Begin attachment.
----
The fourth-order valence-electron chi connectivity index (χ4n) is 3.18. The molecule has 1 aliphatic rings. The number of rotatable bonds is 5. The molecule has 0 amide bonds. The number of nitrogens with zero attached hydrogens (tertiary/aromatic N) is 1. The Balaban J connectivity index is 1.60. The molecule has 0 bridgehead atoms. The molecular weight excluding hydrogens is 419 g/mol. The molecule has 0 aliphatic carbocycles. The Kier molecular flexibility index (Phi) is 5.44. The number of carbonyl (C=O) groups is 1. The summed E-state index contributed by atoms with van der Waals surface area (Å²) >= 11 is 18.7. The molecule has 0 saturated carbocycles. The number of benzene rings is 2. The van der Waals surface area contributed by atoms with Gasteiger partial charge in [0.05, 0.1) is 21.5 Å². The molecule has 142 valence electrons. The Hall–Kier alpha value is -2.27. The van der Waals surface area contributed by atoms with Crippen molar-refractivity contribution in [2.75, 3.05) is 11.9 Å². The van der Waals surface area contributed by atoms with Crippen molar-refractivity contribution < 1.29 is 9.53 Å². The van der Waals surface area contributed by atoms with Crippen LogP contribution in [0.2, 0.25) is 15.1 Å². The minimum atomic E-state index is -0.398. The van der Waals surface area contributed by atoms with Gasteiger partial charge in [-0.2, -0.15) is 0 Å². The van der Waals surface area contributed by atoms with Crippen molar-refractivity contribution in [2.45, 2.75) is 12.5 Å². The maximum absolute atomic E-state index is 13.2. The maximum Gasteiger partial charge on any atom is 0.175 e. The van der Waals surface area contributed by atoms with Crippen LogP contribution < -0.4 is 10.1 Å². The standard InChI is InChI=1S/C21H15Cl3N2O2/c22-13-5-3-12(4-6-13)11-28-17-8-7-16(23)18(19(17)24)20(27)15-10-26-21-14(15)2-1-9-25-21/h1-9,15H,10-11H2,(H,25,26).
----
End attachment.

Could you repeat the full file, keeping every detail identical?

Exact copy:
The fourth-order valence-electron chi connectivity index (χ4n) is 3.18. The molecule has 1 aliphatic rings. The number of rotatable bonds is 5. The molecule has 0 amide bonds. The number of nitrogens with zero attached hydrogens (tertiary/aromatic N) is 1. The Balaban J connectivity index is 1.60. The molecule has 0 bridgehead atoms. The molecular weight excluding hydrogens is 419 g/mol. The molecule has 0 aliphatic carbocycles. The Kier molecular flexibility index (Phi) is 5.44. The number of carbonyl (C=O) groups is 1. The summed E-state index contributed by atoms with van der Waals surface area (Å²) >= 11 is 18.7. The molecule has 0 saturated carbocycles. The number of benzene rings is 2. The van der Waals surface area contributed by atoms with Gasteiger partial charge in [0.05, 0.1) is 21.5 Å². The molecule has 142 valence electrons. The Hall–Kier alpha value is -2.27. The van der Waals surface area contributed by atoms with Crippen molar-refractivity contribution in [2.75, 3.05) is 11.9 Å². The van der Waals surface area contributed by atoms with Crippen molar-refractivity contribution < 1.29 is 9.53 Å². The van der Waals surface area contributed by atoms with Crippen LogP contribution in [0.2, 0.25) is 15.1 Å². The minimum atomic E-state index is -0.398. The van der Waals surface area contributed by atoms with Gasteiger partial charge in [-0.2, -0.15) is 0 Å². The van der Waals surface area contributed by atoms with Crippen molar-refractivity contribution in [2.45, 2.75) is 12.5 Å². The maximum absolute atomic E-state index is 13.2. The maximum Gasteiger partial charge on any atom is 0.175 e. The van der Waals surface area contributed by atoms with Crippen LogP contribution < -0.4 is 10.1 Å². The standard InChI is InChI=1S/C21H15Cl3N2O2/c22-13-5-3-12(4-6-13)11-28-17-8-7-16(23)18(19(17)24)20(27)15-10-26-21-14(15)2-1-9-25-21/h1-9,15H,10-11H2,(H,25,26).